Don Park recently spent some time with the Laszlo Presentation Server and drew a nice architecture diagram in his blog. Generating an LZX from a JSP is one way to create applications in Laszlo. A more common development pattern is to simply write an LZX file that references an XML data source. I’ve drawn a diagram with a similar structure to Don’s that shows the HTTP requests from the browser, to illustrate how this works.

1. The user goes to the web page “”
(a) the browser requests “hello.html” from
(b)The web server sends that document it to the browser.

2. The browser notices that “hello.html” references “”
(a) The browser requests “hello.lzx” from
(b) The Laszlo Presentation (LPS) finds “hello.lzx,” creates a SWF and sends it to the browser.

3. Your app has referenced a data source (an XML file on the server’s local file system, on any other server, or dynamically created XML develivered over HTTP)
(a) The LPS-generated SWF makes a native Flash call that causes the browser to send a request to LPS
(b) LPS fetches the data (which is in standard XML). It transforms the data into native Flash goop and sends it back to the browser.
(c) It appears in the SWF auto-magically datamapped to the appropriate view or whatever you asked it to do in your LZX file.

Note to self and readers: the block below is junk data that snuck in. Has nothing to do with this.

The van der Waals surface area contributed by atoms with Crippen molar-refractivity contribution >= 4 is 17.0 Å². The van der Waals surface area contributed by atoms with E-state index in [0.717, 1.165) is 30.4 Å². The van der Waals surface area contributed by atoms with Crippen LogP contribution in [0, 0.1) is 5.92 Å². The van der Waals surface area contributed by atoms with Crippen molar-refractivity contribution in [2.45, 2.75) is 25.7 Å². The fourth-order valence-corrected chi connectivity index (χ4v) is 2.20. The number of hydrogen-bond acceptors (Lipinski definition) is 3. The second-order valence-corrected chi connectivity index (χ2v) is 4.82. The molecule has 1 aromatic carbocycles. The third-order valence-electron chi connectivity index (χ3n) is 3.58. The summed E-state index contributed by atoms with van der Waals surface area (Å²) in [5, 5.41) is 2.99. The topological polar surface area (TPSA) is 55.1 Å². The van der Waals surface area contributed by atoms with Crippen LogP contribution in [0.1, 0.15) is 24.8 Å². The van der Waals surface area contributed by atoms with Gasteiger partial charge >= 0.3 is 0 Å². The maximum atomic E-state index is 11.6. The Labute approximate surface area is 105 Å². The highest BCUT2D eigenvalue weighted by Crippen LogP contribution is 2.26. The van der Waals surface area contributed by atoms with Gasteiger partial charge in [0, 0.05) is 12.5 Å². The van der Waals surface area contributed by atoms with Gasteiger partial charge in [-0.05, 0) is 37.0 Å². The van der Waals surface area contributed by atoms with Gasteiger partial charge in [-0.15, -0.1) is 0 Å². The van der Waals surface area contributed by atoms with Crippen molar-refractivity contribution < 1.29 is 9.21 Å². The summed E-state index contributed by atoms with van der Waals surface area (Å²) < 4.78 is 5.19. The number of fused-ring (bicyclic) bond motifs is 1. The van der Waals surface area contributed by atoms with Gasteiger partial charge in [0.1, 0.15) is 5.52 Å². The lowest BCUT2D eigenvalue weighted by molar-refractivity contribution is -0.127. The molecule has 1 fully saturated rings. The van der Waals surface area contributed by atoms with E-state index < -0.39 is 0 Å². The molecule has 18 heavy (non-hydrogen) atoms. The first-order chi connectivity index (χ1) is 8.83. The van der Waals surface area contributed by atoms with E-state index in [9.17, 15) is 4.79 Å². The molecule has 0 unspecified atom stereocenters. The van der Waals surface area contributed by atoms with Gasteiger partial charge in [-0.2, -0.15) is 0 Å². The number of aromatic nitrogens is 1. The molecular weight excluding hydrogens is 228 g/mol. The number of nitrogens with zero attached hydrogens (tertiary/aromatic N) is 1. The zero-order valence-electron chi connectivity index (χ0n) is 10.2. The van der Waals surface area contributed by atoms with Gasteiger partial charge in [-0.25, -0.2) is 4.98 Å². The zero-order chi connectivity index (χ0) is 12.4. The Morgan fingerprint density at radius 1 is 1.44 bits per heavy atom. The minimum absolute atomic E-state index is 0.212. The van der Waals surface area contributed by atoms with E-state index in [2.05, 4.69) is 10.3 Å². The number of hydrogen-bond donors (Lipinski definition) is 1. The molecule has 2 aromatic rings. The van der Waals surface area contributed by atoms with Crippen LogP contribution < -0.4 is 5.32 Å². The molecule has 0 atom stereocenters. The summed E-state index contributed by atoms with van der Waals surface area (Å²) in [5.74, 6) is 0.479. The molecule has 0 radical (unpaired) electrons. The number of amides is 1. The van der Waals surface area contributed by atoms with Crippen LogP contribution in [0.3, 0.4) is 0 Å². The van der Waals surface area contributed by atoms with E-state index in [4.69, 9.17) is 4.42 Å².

What Laszlo has done is to normalize the Flash runtime for the creation of applications. It all ends up running in the Flash player, but there is a bunch of Laszlo magic that lets you focus on application development and interface design. Laszlo provides a framework, which includes a view system, data mapping, layouts, constraints and all sorts of useful stuff.

One last technical note, LPS does a bunch of smart caching. If an LZX file or the data source hasn’t changed, LPS efficiently delivers the same bunch of bits it created for the previous request. Incremental compiles are achieved by breaking up your app into separate files, typically using the <library> tag. Then LPS only compiles the file that has changed.

In Ken Perlin’s recent DrawPad project, he explores creating an animation through sketching. There is a nice, simple visualization of history, which enables you to see your animation by rolling over it, edit the animation and insert new sketches.

It was developed with pen computing in mind and therefore uses a number of gesteral commands, so definitely check out the user’s manual. The working demo is a lot of fun. The linking/zooming feature is particularly cool, underscoring the goal of informal communication.

This lovely web application for choosing paint colors is linked from the Behr home page and can also be found in Home Depot stores running in a kiosk.

Built in LZX and deployed with the Laszlo Presentation Server, this rich internet app would be categorized as a “product configurator.” It is the most beautiful and compelling example I’ve seen.

I suddenly feel like painting my living room.